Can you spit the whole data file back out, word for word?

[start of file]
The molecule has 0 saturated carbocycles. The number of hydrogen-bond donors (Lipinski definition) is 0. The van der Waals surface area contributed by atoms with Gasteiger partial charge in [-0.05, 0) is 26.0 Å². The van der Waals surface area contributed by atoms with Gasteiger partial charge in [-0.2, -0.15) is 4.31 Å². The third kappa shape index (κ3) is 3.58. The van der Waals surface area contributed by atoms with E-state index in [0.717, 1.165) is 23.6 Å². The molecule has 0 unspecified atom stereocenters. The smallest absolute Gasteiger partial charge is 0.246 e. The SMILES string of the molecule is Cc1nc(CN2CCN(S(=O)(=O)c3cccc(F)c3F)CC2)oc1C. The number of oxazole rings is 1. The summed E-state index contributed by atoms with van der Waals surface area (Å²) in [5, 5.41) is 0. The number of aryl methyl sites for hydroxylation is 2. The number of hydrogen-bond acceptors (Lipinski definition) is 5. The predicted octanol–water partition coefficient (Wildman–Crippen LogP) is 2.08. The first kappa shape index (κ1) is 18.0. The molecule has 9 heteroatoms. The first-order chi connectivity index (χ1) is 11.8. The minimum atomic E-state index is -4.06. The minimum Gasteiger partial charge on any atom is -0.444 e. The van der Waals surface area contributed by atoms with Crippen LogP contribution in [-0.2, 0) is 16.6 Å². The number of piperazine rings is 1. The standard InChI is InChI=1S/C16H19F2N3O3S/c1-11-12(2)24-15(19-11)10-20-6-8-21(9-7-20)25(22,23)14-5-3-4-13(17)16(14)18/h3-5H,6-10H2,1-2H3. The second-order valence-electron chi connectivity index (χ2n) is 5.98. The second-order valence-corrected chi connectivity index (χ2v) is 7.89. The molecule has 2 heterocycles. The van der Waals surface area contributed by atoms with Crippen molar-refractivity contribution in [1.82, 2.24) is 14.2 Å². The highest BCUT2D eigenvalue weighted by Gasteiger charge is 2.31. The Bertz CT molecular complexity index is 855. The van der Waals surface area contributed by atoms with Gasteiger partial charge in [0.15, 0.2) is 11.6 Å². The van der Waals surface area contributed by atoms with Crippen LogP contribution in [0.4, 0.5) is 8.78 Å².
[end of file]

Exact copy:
The molecule has 0 saturated carbocycles. The number of hydrogen-bond donors (Lipinski definition) is 0. The van der Waals surface area contributed by atoms with Gasteiger partial charge in [-0.05, 0) is 26.0 Å². The van der Waals surface area contributed by atoms with Gasteiger partial charge in [-0.2, -0.15) is 4.31 Å². The third kappa shape index (κ3) is 3.58. The van der Waals surface area contributed by atoms with E-state index in [0.717, 1.165) is 23.6 Å². The molecule has 0 unspecified atom stereocenters. The smallest absolute Gasteiger partial charge is 0.246 e. The SMILES string of the molecule is Cc1nc(CN2CCN(S(=O)(=O)c3cccc(F)c3F)CC2)oc1C. The number of oxazole rings is 1. The summed E-state index contributed by atoms with van der Waals surface area (Å²) in [5, 5.41) is 0. The number of aryl methyl sites for hydroxylation is 2. The number of hydrogen-bond acceptors (Lipinski definition) is 5. The predicted octanol–water partition coefficient (Wildman–Crippen LogP) is 2.08. The first kappa shape index (κ1) is 18.0. The molecule has 9 heteroatoms. The first-order chi connectivity index (χ1) is 11.8. The minimum atomic E-state index is -4.06. The minimum Gasteiger partial charge on any atom is -0.444 e. The van der Waals surface area contributed by atoms with Crippen LogP contribution in [-0.2, 0) is 16.6 Å². The number of piperazine rings is 1. The standard InChI is InChI=1S/C16H19F2N3O3S/c1-11-12(2)24-15(19-11)10-20-6-8-21(9-7-20)25(22,23)14-5-3-4-13(17)16(14)18/h3-5H,6-10H2,1-2H3. The second-order valence-electron chi connectivity index (χ2n) is 5.98. The second-order valence-corrected chi connectivity index (χ2v) is 7.89. The molecule has 2 heterocycles. The van der Waals surface area contributed by atoms with Crippen molar-refractivity contribution in [1.82, 2.24) is 14.2 Å². The highest BCUT2D eigenvalue weighted by Gasteiger charge is 2.31. The Bertz CT molecular complexity index is 855. The van der Waals surface area contributed by atoms with Gasteiger partial charge in [0.15, 0.2) is 11.6 Å². The van der Waals surface area contributed by atoms with Crippen LogP contribution in [0.4, 0.5) is 8.78 Å².